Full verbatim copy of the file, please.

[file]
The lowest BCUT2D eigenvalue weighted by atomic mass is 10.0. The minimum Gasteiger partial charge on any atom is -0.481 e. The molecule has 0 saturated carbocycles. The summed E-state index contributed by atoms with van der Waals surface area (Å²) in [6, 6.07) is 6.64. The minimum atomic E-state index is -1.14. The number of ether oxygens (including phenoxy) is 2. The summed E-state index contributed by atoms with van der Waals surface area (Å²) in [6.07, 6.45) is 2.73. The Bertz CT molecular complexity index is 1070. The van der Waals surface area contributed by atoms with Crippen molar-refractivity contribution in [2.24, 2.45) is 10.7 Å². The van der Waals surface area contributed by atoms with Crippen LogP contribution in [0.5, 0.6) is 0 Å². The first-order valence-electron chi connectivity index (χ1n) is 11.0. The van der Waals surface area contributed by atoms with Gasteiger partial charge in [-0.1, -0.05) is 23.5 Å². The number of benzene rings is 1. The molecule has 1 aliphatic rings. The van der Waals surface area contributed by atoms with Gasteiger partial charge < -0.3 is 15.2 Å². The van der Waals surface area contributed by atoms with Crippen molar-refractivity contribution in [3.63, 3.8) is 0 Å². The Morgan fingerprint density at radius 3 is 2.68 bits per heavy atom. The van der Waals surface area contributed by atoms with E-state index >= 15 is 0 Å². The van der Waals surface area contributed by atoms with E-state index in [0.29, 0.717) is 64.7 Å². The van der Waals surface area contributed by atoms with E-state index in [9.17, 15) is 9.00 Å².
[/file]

The lowest BCUT2D eigenvalue weighted by atomic mass is 10.0. The minimum Gasteiger partial charge on any atom is -0.481 e. The molecule has 0 saturated carbocycles. The summed E-state index contributed by atoms with van der Waals surface area (Å²) in [6, 6.07) is 6.64. The minimum atomic E-state index is -1.14. The number of ether oxygens (including phenoxy) is 2. The summed E-state index contributed by atoms with van der Waals surface area (Å²) in [6.07, 6.45) is 2.73. The Bertz CT molecular complexity index is 1070. The van der Waals surface area contributed by atoms with Crippen molar-refractivity contribution in [2.24, 2.45) is 10.7 Å². The van der Waals surface area contributed by atoms with Crippen LogP contribution in [0.5, 0.6) is 0 Å². The first-order valence-electron chi connectivity index (χ1n) is 11.0. The van der Waals surface area contributed by atoms with Gasteiger partial charge in [-0.1, -0.05) is 23.5 Å². The number of benzene rings is 1. The molecule has 1 aliphatic rings. The van der Waals surface area contributed by atoms with Gasteiger partial charge < -0.3 is 15.2 Å². The van der Waals surface area contributed by atoms with Crippen molar-refractivity contribution in [3.63, 3.8) is 0 Å². The Morgan fingerprint density at radius 3 is 2.68 bits per heavy atom. The van der Waals surface area contributed by atoms with E-state index >= 15 is 0 Å². The van der Waals surface area contributed by atoms with E-state index in [0.29, 0.717) is 64.7 Å². The van der Waals surface area contributed by atoms with E-state index in [9.17, 15) is 9.00 Å².